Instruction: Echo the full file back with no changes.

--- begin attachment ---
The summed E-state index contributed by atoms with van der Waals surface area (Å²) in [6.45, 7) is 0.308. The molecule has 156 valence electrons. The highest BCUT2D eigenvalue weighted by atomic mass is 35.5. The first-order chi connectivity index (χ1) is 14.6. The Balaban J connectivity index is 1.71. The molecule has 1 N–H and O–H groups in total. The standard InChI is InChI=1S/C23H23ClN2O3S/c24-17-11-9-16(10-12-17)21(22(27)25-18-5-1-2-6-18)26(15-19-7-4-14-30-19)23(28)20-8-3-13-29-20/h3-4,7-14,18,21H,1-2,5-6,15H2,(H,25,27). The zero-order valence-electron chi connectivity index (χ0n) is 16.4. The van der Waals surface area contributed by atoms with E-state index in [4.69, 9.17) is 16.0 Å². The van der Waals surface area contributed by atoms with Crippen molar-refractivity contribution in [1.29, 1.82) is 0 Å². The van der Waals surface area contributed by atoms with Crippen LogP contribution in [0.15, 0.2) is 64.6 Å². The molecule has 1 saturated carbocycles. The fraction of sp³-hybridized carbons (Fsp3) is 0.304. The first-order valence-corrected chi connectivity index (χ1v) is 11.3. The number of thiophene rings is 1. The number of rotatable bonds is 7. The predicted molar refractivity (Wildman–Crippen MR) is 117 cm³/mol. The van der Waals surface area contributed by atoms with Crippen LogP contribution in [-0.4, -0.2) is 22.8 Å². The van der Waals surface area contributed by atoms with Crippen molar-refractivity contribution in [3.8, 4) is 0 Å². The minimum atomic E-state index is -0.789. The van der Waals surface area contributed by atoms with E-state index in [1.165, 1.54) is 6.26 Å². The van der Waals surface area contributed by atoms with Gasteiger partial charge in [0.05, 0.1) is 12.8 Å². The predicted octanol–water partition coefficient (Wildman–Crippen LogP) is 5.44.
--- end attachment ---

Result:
The summed E-state index contributed by atoms with van der Waals surface area (Å²) in [6.45, 7) is 0.308. The molecule has 156 valence electrons. The highest BCUT2D eigenvalue weighted by atomic mass is 35.5. The first-order chi connectivity index (χ1) is 14.6. The Balaban J connectivity index is 1.71. The molecule has 1 N–H and O–H groups in total. The standard InChI is InChI=1S/C23H23ClN2O3S/c24-17-11-9-16(10-12-17)21(22(27)25-18-5-1-2-6-18)26(15-19-7-4-14-30-19)23(28)20-8-3-13-29-20/h3-4,7-14,18,21H,1-2,5-6,15H2,(H,25,27). The zero-order valence-electron chi connectivity index (χ0n) is 16.4. The van der Waals surface area contributed by atoms with E-state index in [4.69, 9.17) is 16.0 Å². The van der Waals surface area contributed by atoms with Crippen molar-refractivity contribution in [1.29, 1.82) is 0 Å². The van der Waals surface area contributed by atoms with Crippen LogP contribution in [0.15, 0.2) is 64.6 Å². The molecule has 1 saturated carbocycles. The fraction of sp³-hybridized carbons (Fsp3) is 0.304. The first-order valence-corrected chi connectivity index (χ1v) is 11.3. The number of thiophene rings is 1. The number of rotatable bonds is 7. The predicted molar refractivity (Wildman–Crippen MR) is 117 cm³/mol. The van der Waals surface area contributed by atoms with Crippen LogP contribution in [-0.4, -0.2) is 22.8 Å². The van der Waals surface area contributed by atoms with Crippen molar-refractivity contribution in [3.8, 4) is 0 Å². The minimum atomic E-state index is -0.789. The van der Waals surface area contributed by atoms with E-state index in [1.165, 1.54) is 6.26 Å². The van der Waals surface area contributed by atoms with Gasteiger partial charge in [0.05, 0.1) is 12.8 Å². The predicted octanol–water partition coefficient (Wildman–Crippen LogP) is 5.44.